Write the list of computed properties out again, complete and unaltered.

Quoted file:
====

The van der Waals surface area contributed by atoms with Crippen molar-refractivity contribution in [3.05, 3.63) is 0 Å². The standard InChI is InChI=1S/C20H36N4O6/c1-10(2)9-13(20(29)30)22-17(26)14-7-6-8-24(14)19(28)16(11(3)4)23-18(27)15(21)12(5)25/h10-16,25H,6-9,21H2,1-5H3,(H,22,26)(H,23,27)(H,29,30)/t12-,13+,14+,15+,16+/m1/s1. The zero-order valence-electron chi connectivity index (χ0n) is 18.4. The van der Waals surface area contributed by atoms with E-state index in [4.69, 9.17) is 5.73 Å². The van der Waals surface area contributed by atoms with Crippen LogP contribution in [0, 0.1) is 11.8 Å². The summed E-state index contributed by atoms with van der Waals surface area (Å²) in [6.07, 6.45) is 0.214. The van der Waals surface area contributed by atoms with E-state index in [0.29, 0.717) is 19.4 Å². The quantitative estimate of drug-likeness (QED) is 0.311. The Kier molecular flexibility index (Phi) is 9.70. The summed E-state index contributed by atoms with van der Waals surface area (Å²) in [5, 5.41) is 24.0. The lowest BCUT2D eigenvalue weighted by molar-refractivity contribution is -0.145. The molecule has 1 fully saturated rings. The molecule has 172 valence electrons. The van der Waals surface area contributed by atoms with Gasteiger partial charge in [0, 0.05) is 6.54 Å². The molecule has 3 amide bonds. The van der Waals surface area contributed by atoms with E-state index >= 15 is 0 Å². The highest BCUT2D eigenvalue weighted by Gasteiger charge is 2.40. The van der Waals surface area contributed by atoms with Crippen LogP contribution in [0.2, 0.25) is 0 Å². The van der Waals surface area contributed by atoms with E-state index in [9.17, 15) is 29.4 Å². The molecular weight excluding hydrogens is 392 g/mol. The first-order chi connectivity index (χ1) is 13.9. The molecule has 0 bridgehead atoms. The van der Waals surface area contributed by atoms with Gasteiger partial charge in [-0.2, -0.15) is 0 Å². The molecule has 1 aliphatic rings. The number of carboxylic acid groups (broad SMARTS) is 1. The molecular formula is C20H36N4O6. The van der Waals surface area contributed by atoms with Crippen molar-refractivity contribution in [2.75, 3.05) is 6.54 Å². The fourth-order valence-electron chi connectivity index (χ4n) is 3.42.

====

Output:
The van der Waals surface area contributed by atoms with Crippen molar-refractivity contribution in [3.05, 3.63) is 0 Å². The standard InChI is InChI=1S/C20H36N4O6/c1-10(2)9-13(20(29)30)22-17(26)14-7-6-8-24(14)19(28)16(11(3)4)23-18(27)15(21)12(5)25/h10-16,25H,6-9,21H2,1-5H3,(H,22,26)(H,23,27)(H,29,30)/t12-,13+,14+,15+,16+/m1/s1. The zero-order valence-electron chi connectivity index (χ0n) is 18.4. The van der Waals surface area contributed by atoms with E-state index in [4.69, 9.17) is 5.73 Å². The van der Waals surface area contributed by atoms with Crippen LogP contribution in [0, 0.1) is 11.8 Å². The summed E-state index contributed by atoms with van der Waals surface area (Å²) in [6.07, 6.45) is 0.214. The van der Waals surface area contributed by atoms with E-state index in [0.29, 0.717) is 19.4 Å². The quantitative estimate of drug-likeness (QED) is 0.311. The Kier molecular flexibility index (Phi) is 9.70. The summed E-state index contributed by atoms with van der Waals surface area (Å²) in [5, 5.41) is 24.0. The lowest BCUT2D eigenvalue weighted by molar-refractivity contribution is -0.145. The molecule has 1 fully saturated rings. The molecule has 172 valence electrons. The van der Waals surface area contributed by atoms with Gasteiger partial charge in [0, 0.05) is 6.54 Å². The molecule has 3 amide bonds. The van der Waals surface area contributed by atoms with E-state index >= 15 is 0 Å². The highest BCUT2D eigenvalue weighted by Gasteiger charge is 2.40. The van der Waals surface area contributed by atoms with Crippen LogP contribution in [0.2, 0.25) is 0 Å². The van der Waals surface area contributed by atoms with E-state index in [9.17, 15) is 29.4 Å². The molecular weight excluding hydrogens is 392 g/mol. The first-order chi connectivity index (χ1) is 13.9. The molecule has 0 bridgehead atoms. The van der Waals surface area contributed by atoms with Gasteiger partial charge in [-0.2, -0.15) is 0 Å². The molecule has 1 aliphatic rings. The number of carboxylic acid groups (broad SMARTS) is 1. The molecular formula is C20H36N4O6. The van der Waals surface area contributed by atoms with Crippen molar-refractivity contribution in [2.75, 3.05) is 6.54 Å². The fourth-order valence-electron chi connectivity index (χ4n) is 3.42.